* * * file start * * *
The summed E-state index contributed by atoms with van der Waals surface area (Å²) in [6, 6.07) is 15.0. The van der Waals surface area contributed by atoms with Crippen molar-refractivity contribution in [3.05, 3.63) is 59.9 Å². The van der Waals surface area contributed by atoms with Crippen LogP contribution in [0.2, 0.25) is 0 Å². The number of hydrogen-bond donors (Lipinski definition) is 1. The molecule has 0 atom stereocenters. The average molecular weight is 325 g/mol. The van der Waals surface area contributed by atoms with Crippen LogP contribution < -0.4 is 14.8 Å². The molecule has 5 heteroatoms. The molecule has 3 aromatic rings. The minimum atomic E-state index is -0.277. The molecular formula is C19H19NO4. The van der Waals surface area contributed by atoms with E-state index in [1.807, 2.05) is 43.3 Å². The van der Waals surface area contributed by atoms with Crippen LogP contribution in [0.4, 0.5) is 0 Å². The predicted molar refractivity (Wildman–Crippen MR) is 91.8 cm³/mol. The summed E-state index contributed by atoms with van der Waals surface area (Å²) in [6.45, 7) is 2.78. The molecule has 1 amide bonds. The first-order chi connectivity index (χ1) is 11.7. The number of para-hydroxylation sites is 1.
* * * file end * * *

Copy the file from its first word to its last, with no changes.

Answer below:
The summed E-state index contributed by atoms with van der Waals surface area (Å²) in [6, 6.07) is 15.0. The van der Waals surface area contributed by atoms with Crippen molar-refractivity contribution in [3.05, 3.63) is 59.9 Å². The van der Waals surface area contributed by atoms with Crippen LogP contribution in [0.2, 0.25) is 0 Å². The number of hydrogen-bond donors (Lipinski definition) is 1. The molecule has 0 atom stereocenters. The average molecular weight is 325 g/mol. The van der Waals surface area contributed by atoms with Crippen LogP contribution < -0.4 is 14.8 Å². The molecule has 5 heteroatoms. The molecule has 3 aromatic rings. The minimum atomic E-state index is -0.277. The molecular formula is C19H19NO4. The van der Waals surface area contributed by atoms with E-state index in [1.807, 2.05) is 43.3 Å². The van der Waals surface area contributed by atoms with Crippen LogP contribution in [0.4, 0.5) is 0 Å². The predicted molar refractivity (Wildman–Crippen MR) is 91.8 cm³/mol. The summed E-state index contributed by atoms with van der Waals surface area (Å²) in [6.45, 7) is 2.78. The molecule has 1 amide bonds. The first-order chi connectivity index (χ1) is 11.7. The number of para-hydroxylation sites is 1.